This contribution is part of our weekly This Week In Washington series
House Minority Leader Nancy Pelosi, D-Calif., looks on at left, as Rep. Chris Van Hollen, D-Md., ranking Democrat on the the House Budget Committee (AP)
This is budget week in Washington. The Senate will consider the CR to fund government for the current fiscal year. The House will unveil its new budget for the next fiscal year. We will hear a lot of big numbers thrown around and talk about Medicare reform throughout the week. None of this makes a difference unless we are willing to force a fight over Obamacare on a CR or debt limit bill.
FY 2013 Budget Continuing Resolution – Last week, the House passed the Continuing Resolution (CR) (H.R. 933) for the remainder of the current fiscal year. Despite the fact that it continues to fund Obamacare, all but 16 Republicans voted for the bill. Additionally, the CR also contained other problematic provisions, such as a rider forcing the USPS to continue Saturday delivery and accounting gimmicks to shift $7 billion of the sequester cuts.
Beginning Monday, the battle moves to the Senate. Senate Appropriations Committee Chairman Barbara Mikulski is planning to tack on 3 full appropriations bills – Agriculture, Homeland Security and Commerce, and Justice and Science – to the CR. This would essentially push through many new Democrat policy positions, particularly as it relates to farming, in a bill that is supposed to maintain the status quo. This strategy is aimed at giving agencies more flexibility in spreading out the spending cuts and wiggling around the sequester. In other words, they want to ensure that not a single office is effected by the sequester.
Meanwhile, Senator Ted Cruz has taken up the defund Obamacare mantle started by reps. Jim Bridenstine (OK) and Tim Huelskamp (KS) in the House. He has introduced an amendment to the CR defunding Obamacare. Joined by Senators Lee and Rubio, Cruz is threatening to object to any consideration of the bill unless Harry Reid agrees to call for a vote on the amendment. Mitch McConnell said last week that he supports the defund effort, but he has not said whether he will coalesce a filibuster against the bill if and when it ultimately fails to defund Obamacare. In addition to promoting the amendment, senators must commit to blocking any unanimous consent agreements on the bill unless the amendment goes through.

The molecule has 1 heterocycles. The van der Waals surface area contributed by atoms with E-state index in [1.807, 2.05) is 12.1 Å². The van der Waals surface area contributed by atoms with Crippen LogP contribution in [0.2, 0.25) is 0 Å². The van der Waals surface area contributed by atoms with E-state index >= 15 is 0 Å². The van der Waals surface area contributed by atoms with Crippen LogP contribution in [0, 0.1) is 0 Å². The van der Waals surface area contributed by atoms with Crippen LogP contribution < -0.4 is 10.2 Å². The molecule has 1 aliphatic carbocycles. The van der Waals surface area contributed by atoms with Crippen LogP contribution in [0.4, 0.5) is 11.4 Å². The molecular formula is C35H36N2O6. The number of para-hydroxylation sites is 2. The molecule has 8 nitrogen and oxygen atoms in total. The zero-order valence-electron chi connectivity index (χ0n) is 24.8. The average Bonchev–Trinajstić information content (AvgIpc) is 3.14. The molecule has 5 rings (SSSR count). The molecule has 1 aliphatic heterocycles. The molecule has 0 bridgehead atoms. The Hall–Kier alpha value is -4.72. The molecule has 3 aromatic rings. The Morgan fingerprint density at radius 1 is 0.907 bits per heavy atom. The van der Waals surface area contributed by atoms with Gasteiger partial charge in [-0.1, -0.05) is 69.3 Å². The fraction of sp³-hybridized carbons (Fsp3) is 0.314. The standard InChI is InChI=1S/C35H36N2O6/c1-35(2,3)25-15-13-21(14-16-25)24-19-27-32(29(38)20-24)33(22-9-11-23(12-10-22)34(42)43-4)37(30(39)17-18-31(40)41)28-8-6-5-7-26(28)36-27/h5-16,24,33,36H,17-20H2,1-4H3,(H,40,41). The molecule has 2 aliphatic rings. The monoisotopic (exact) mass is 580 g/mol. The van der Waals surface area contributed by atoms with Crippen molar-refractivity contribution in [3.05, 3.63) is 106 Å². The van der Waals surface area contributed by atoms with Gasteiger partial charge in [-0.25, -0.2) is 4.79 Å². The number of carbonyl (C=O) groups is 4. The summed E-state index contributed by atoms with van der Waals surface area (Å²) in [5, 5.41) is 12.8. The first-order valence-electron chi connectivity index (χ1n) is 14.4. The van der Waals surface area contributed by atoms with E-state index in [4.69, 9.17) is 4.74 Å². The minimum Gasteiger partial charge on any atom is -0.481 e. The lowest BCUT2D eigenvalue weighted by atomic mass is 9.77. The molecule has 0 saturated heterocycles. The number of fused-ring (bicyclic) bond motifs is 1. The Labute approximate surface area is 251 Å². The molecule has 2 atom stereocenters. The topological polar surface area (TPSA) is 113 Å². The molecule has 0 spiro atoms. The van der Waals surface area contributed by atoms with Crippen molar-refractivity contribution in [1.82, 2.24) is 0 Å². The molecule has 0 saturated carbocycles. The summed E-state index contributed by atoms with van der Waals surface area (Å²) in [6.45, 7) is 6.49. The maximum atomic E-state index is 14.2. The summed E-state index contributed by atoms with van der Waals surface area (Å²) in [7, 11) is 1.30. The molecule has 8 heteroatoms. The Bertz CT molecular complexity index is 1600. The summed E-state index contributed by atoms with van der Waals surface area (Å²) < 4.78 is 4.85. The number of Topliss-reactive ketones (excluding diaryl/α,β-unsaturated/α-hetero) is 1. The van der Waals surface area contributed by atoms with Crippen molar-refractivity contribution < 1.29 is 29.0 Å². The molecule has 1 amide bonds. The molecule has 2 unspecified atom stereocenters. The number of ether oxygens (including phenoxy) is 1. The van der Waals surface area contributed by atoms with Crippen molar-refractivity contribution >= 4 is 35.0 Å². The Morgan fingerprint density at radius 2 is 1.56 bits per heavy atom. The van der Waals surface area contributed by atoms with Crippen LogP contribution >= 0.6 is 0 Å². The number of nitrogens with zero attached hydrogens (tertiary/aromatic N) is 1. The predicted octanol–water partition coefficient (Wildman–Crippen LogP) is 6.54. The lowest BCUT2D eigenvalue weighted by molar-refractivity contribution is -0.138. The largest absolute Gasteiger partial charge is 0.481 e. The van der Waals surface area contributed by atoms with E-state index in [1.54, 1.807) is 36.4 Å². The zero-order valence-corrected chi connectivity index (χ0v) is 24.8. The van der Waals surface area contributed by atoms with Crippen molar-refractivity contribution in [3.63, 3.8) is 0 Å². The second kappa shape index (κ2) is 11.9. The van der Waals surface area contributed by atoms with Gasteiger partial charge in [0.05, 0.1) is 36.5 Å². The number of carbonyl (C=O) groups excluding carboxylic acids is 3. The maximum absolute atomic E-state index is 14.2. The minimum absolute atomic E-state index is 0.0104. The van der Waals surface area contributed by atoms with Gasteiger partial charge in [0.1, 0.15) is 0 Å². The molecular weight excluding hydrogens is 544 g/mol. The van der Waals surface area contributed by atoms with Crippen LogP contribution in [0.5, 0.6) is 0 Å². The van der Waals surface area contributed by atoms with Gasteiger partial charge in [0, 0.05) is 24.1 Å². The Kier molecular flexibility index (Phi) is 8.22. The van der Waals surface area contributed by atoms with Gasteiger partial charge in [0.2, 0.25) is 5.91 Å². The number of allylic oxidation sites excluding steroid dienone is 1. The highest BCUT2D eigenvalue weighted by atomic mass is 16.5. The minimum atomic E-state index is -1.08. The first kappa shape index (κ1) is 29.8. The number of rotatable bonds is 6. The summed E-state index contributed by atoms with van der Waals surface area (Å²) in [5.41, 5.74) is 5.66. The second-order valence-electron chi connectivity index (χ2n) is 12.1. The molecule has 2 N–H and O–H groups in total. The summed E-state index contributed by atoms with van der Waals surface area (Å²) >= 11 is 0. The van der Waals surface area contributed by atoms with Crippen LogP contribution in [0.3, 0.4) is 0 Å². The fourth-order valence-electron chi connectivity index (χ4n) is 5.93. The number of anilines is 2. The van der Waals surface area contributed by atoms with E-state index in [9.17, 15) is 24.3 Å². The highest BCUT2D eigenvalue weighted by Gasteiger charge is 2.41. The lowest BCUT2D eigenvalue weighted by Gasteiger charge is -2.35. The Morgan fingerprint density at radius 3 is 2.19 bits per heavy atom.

FY 2014 Budget Resolution – Even as the final budget CR for FY 2013 is debated in the Senate, the House will introduce the concurrent budget resolution for FY 2014 (beginning October 1, 2013). Pursuant to the 1974 Budget Act, Budget Committee Chairman Paul Ryan plans to introduce his concurrent budget resolution on Tuesday. Unlike the last budget which failed to balance until 2040, this one is going to balance in 10 years. Ryan said on Sunday that his budget will cut spending by about $5 trillion, lowering 10-year outlays from $46 trillion to $41 trillion. Meanwhile, the Senate Budget Committee will begin marking up its version of the budget resolution this week for the first time in 4 years.
Punchline: There is no doubt that the Ryan budget will be a solid proposal, almost as good as the annual Republican Study Committee budget. The RSC budget proposal will balance in 7 years and will undo the Obama/McConnell tax hikes, whereas the Ryan budget will not only keep the tax hikes, but use them to count towards balance. Nonetheless, both budgets will be great. But the real issue is whether Republicans plan to actually stand behind key elements of the budget, most importantly by defunding Obamacare. Unilaterally passing a budget out of the House without using the debt ceiling or the September CR to force adoption of the budget is worthless. That is what they have done for the past 2 years, and they have not demonstrated why this year will be different. Instead of getting all caught up in the details of a budget that holds no force of law, conservatives must force leadership to use the debt ceiling to defund Obamacare and push a balanced budget amendment.
SKILLS Act – On Thursday, the House will take up the Supporting Knowledge and Investing in Lifelong Skills (SKILLS) Act [H.R. 803], which would combine 35 job training programs into one program. While this is certainly a worthy start, it represents another pale pastel alternative from the GOP. We spend a whopping $18 billion on job training programs that have not worked and are not within the purview of the federal government. While this bill will make the job training program run more efficiently, it will not significantly downsize government or cut spending. We need to work towards complete elimination of these “feel good” programs that are wasteful and unconstitutional.
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